FIGURE 37-3 Both acute fractures and nonunions can be treated by replacement while leaving the triceps attached to the ulna. Fractured fragments must be completely removed from the medial (A) and lateral (B) perspective, and in instances of nonunion portions of the distal humerus frequently require resection.

FIGURE 37-4 A,B: Surgical exposure of the patient shown in Figure 37-2. Note the prominent medial column and gross distortion. The ulna has been externally rotated laterally.

Distal Humeral Preparation

The nature of the pathology is identified. The distal humerus is resected to the level necessary to overcome any excessive flexion contracture (Fig. 37-5).

Note: By leaving the triceps attachment on the ulna and positioning the ulnar articulation over the resected humerus, a good estimate of the adequacy of the release and resection can be made (Fig. 37-6).

FIGURE 37-5 The contracted soft tissue and deformity requires resection of the proximal 4 cm of distal humerus. Note the enlarged dimension of the humeral shaft at the site of resection.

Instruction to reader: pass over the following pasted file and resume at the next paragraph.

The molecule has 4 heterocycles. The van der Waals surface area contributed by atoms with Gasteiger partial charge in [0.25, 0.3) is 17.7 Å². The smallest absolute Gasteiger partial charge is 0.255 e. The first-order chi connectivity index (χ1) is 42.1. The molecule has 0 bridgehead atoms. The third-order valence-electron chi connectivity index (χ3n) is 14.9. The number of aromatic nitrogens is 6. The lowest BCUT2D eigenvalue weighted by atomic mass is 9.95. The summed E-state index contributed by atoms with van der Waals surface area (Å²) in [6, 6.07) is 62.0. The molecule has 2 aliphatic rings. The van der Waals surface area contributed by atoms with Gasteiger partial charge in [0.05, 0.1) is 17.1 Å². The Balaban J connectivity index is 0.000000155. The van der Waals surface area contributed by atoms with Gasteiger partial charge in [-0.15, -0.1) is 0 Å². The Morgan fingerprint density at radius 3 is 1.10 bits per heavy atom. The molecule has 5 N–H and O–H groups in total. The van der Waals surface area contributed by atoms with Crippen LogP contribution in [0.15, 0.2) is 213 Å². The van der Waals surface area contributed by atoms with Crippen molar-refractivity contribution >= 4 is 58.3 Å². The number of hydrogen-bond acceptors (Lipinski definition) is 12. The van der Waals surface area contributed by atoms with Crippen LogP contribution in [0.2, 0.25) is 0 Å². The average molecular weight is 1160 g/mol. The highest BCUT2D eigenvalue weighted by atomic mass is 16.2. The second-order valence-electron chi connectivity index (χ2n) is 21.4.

FIGURE 37-6 After the ununited fragment and the distal humerus have been resected, the ulna is brought back over the resected distal humerus as the first estimate of proper tension and balancing. Note the intact biceps.

The humerus is then subluxed, either to the medial or to the lateral side of the triceps, and is prepared. Care should be taken to enter the canal with a burr through the sclerosis of the nonunion so as not to violate the cortex. Serial rasping is performed until the proper fit has been determined (Fig. 37-7). A trial implant is then inserted, and the elbow is reduced with the intact ulna in order to provide some insight as to whether or not tension has been restored to determine whether or not more resection is necessary (Fig. 37-8).